….it’s all about the income stream. A single good domain name–Candy.com, Cellphones.com, Athletesfoot.com–can bring in hundreds of dollars a day, in some cases while the owner hardly lifts a finger. Schwartz, for instance, directs his traffic to one of the many small companies that serve as go-betweens with Google and Yahoo, the two giants that make this all possible. The middlemen, known as aggregators, do all the heavy lifting, designing the sites and tapping into one or the other of the search engines’ advertising networks to add the best-paying links.After acquiring the domain from me, the domainer put up a pretty lame “site” at countryinn.com, powered by one of the aggregators. Heck, the home page doesn’t even have a title tag! How lame is that! But of this I have no doubt: it’s making him money while he sleeps. This is such big business, and here I was, absolutely CLUELESS about it. Of course that’s what the domainers rely on, that the seller has no idea of the money-making potential, and thus the true value, of the domain they possess. Frank Fleischer, who runs the site breeders.NET, also owns the domain breeders.com. Frank received two phone calls last week from someone who turned out to be a domainer. In the first call the domainer offered an amount in the mid five figures. Sounds like a pretty sweet offer, eh? Well, after considering what I and some others had to say about the business of domain name buying and selling, he’s decided to keep the domain and make the most of it himself. A wise decision. The dirty little secret is that the search engines are a party to this seedy industry. They don’t like to talk about it, but all this type-in traffic is lining their pockets BIG TIME:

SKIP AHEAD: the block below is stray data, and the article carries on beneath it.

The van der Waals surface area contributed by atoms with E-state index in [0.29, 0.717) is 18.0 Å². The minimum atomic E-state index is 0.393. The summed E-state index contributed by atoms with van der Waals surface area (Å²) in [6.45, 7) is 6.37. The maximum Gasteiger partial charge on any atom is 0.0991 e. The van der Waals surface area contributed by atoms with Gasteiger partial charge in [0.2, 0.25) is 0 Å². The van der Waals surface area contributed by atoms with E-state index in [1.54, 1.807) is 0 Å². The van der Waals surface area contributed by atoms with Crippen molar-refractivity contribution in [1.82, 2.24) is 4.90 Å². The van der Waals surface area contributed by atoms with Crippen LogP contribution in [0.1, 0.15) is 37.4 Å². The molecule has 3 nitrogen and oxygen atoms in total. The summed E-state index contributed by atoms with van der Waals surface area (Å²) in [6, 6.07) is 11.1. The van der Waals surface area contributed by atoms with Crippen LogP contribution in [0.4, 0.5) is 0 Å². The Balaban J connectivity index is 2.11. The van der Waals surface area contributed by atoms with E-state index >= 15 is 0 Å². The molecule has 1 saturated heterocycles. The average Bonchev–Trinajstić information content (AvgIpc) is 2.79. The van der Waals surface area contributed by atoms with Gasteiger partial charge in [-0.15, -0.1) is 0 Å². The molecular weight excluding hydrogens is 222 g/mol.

No one knows for sure how much Web traffic comes from type-ins, and Google and Yahoo execs won’t discuss it. But privately, during one of the late-night parties at the Traffic conference, one Yahoo official estimates that type-ins could make up 15 percent of its search business.The engines even wine-and-dine the domainers and go out partying with them. The Business 2.0 article regales us with the story of 14 Yahoo executives at a trade show for domainers called Traffic and how they all piled into a stretch Hummer with a few of the domainers and headed off to a Gentlemen’s Club to hang out in the VIP section complete with plush booths and red velvet curtains. I wonder if the IRS considers lap dances as expensible items?